You are required to keep all supporting documents and records to support the Income Tax Returns filed for a minimum of six years after the date on which the original tax return was required to be filed. It is the obligation of the taxpayer to retain information to support the tax return that was filed with the Inland Revenue Department. The consequences of not maintaining adequate records may be significant. For example, in the event that you fail to keep records for the period required and the Inland Revenue Department has selected your return for an audit, you may be denied a deduction of all expenses you are unable to support.
ACCOUNTING SYSTEMS FOR TAX
Taxpayers are required by law to keep in the English language, proper books of accounts. There are many systems available that will be sufficient to meet the book of accounts standards required by the tax legislation, both computerized and manual. Selecting the appropriate accounting system is personal for each taxpayer and they should consider both tax requirements and business needs when deciding on the appropriate system. Whatever system a taxpayer selects for its bookkeeping and accounting purposes, that system must maintain an audit trail. That means that an independent person should be able to trace all items of information contained on the company’s financial statements and Tax Return from source to destination.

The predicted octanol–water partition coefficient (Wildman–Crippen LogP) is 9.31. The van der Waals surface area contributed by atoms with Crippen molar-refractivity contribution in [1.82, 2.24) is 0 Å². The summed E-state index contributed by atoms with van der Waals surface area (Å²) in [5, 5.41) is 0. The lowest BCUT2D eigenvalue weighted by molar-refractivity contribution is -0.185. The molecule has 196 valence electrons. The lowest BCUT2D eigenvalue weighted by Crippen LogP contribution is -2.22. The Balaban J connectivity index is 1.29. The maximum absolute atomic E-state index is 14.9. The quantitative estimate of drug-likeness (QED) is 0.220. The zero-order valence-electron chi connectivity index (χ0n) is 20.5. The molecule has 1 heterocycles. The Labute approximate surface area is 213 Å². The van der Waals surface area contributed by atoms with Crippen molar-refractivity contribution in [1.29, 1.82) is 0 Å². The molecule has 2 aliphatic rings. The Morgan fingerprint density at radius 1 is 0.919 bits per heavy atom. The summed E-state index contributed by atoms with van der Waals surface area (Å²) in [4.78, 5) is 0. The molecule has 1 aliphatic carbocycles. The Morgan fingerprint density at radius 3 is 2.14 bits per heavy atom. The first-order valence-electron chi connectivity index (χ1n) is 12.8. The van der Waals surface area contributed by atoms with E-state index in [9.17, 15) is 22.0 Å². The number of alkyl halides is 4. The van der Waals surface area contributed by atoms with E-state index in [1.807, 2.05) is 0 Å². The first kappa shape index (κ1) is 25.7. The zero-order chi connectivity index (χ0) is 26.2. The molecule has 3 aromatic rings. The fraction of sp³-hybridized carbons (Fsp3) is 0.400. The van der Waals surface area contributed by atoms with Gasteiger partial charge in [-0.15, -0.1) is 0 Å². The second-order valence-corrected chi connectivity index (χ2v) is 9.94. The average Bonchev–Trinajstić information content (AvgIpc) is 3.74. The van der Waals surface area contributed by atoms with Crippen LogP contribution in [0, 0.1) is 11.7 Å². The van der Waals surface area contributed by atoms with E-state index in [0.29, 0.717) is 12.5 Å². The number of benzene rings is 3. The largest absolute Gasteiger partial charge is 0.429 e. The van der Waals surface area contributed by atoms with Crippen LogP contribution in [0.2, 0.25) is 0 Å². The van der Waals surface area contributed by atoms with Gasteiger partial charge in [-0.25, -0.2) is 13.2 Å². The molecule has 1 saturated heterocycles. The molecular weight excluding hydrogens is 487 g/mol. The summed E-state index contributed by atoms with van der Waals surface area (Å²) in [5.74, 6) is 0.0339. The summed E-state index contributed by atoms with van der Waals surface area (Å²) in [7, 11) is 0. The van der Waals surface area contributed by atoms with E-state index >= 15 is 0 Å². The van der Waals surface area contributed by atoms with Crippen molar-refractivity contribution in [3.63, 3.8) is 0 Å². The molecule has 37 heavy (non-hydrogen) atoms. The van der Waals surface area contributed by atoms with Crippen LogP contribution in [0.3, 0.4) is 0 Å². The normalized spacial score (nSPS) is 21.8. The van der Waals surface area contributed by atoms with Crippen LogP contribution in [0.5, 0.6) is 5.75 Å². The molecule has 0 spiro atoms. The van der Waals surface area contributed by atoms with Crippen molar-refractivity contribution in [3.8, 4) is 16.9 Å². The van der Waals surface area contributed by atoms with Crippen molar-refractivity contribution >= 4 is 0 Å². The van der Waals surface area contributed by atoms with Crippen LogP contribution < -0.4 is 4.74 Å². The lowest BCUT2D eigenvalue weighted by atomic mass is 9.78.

An appropriate accounting and record keeping system will allow the taxpayer or an independent person to identify all the individual transactions that comprise an amount reported in the financial statements or on the Income Tax Return. In addition, it will allow the taxpayer to locate all the supporting documents for any of those transactions, such as an invoice, voucher, cheque, purchase order, bank debit or credit, written agreement or some other document or combination of documents. The user will be able to determine where any particular individual transaction, such as a cheque, debit memo or invoice, has been reported in the financial statements or on the Income Tax Return. If an audit trail does not exist, it will be difficult for the taxpayer to support the financial statements and the Tax Return. This could result in deductions being disallowed or an assessment that is based on best judgments rather than based on the financial statements.